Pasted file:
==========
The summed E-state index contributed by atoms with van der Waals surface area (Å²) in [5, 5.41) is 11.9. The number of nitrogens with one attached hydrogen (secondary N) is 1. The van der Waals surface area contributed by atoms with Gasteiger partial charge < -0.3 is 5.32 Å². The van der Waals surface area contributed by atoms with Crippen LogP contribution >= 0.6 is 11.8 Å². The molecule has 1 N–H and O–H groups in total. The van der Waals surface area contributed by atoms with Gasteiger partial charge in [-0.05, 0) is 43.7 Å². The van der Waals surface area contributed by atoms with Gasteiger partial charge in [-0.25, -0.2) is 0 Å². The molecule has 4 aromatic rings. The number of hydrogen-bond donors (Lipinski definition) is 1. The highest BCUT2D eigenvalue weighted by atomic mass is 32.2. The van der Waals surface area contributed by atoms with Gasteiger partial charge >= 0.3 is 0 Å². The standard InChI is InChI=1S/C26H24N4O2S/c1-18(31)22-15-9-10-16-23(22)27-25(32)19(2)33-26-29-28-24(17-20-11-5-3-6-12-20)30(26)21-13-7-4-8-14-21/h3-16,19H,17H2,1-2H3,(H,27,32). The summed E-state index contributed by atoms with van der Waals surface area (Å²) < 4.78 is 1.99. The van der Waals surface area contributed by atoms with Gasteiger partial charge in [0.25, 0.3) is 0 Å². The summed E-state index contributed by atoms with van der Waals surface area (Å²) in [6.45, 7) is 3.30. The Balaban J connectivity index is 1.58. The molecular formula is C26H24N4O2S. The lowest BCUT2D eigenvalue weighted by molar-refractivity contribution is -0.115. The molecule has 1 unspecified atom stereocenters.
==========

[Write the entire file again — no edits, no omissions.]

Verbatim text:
The summed E-state index contributed by atoms with van der Waals surface area (Å²) in [5, 5.41) is 11.9. The number of nitrogens with one attached hydrogen (secondary N) is 1. The van der Waals surface area contributed by atoms with Gasteiger partial charge < -0.3 is 5.32 Å². The van der Waals surface area contributed by atoms with Crippen LogP contribution >= 0.6 is 11.8 Å². The molecule has 1 N–H and O–H groups in total. The van der Waals surface area contributed by atoms with Gasteiger partial charge in [-0.05, 0) is 43.7 Å². The van der Waals surface area contributed by atoms with Gasteiger partial charge in [-0.25, -0.2) is 0 Å². The molecule has 4 aromatic rings. The number of hydrogen-bond donors (Lipinski definition) is 1. The highest BCUT2D eigenvalue weighted by atomic mass is 32.2. The van der Waals surface area contributed by atoms with Gasteiger partial charge >= 0.3 is 0 Å². The standard InChI is InChI=1S/C26H24N4O2S/c1-18(31)22-15-9-10-16-23(22)27-25(32)19(2)33-26-29-28-24(17-20-11-5-3-6-12-20)30(26)21-13-7-4-8-14-21/h3-16,19H,17H2,1-2H3,(H,27,32). The summed E-state index contributed by atoms with van der Waals surface area (Å²) < 4.78 is 1.99. The van der Waals surface area contributed by atoms with Gasteiger partial charge in [0.25, 0.3) is 0 Å². The summed E-state index contributed by atoms with van der Waals surface area (Å²) in [6.45, 7) is 3.30. The Balaban J connectivity index is 1.58. The molecular formula is C26H24N4O2S. The lowest BCUT2D eigenvalue weighted by molar-refractivity contribution is -0.115. The molecule has 1 unspecified atom stereocenters.